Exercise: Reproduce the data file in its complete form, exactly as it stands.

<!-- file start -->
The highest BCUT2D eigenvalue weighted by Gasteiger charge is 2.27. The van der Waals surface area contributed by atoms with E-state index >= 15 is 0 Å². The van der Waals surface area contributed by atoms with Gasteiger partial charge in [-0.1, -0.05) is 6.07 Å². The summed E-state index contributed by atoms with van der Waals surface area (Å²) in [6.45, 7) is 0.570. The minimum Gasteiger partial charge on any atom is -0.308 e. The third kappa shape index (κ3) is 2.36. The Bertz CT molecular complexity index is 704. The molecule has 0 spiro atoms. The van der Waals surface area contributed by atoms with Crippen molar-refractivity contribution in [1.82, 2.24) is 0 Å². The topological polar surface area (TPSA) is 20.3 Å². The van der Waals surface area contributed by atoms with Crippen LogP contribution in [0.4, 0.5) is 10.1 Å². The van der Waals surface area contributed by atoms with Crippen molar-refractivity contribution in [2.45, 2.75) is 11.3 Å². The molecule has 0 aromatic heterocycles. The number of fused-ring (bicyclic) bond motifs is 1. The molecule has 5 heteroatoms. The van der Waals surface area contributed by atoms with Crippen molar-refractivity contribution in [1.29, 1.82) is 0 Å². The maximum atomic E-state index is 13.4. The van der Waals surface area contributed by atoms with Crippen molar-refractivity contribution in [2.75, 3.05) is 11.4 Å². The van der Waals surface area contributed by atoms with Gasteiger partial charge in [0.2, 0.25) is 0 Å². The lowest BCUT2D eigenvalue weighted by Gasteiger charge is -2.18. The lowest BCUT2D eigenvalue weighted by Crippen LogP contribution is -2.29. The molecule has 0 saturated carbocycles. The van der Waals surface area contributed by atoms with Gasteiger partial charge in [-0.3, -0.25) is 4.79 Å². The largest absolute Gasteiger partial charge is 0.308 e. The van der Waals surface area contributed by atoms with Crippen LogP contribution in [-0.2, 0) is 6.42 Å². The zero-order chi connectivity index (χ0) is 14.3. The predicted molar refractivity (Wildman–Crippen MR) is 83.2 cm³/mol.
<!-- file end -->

The highest BCUT2D eigenvalue weighted by Gasteiger charge is 2.27. The van der Waals surface area contributed by atoms with E-state index >= 15 is 0 Å². The van der Waals surface area contributed by atoms with Gasteiger partial charge in [-0.1, -0.05) is 6.07 Å². The summed E-state index contributed by atoms with van der Waals surface area (Å²) in [6.45, 7) is 0.570. The minimum Gasteiger partial charge on any atom is -0.308 e. The third kappa shape index (κ3) is 2.36. The Bertz CT molecular complexity index is 704. The molecule has 0 spiro atoms. The van der Waals surface area contributed by atoms with Crippen molar-refractivity contribution in [1.82, 2.24) is 0 Å². The topological polar surface area (TPSA) is 20.3 Å². The van der Waals surface area contributed by atoms with Crippen LogP contribution in [0.4, 0.5) is 10.1 Å². The van der Waals surface area contributed by atoms with Crippen molar-refractivity contribution in [2.45, 2.75) is 11.3 Å². The molecule has 0 aromatic heterocycles. The number of fused-ring (bicyclic) bond motifs is 1. The molecule has 5 heteroatoms. The van der Waals surface area contributed by atoms with Crippen molar-refractivity contribution in [1.29, 1.82) is 0 Å². The maximum atomic E-state index is 13.4. The van der Waals surface area contributed by atoms with Crippen molar-refractivity contribution in [2.75, 3.05) is 11.4 Å². The van der Waals surface area contributed by atoms with Gasteiger partial charge in [0.2, 0.25) is 0 Å². The lowest BCUT2D eigenvalue weighted by Gasteiger charge is -2.18. The lowest BCUT2D eigenvalue weighted by Crippen LogP contribution is -2.29. The molecule has 0 saturated carbocycles. The van der Waals surface area contributed by atoms with Gasteiger partial charge in [-0.3, -0.25) is 4.79 Å². The largest absolute Gasteiger partial charge is 0.308 e. The van der Waals surface area contributed by atoms with Crippen LogP contribution in [-0.2, 0) is 6.42 Å². The zero-order chi connectivity index (χ0) is 14.3. The predicted molar refractivity (Wildman–Crippen MR) is 83.2 cm³/mol.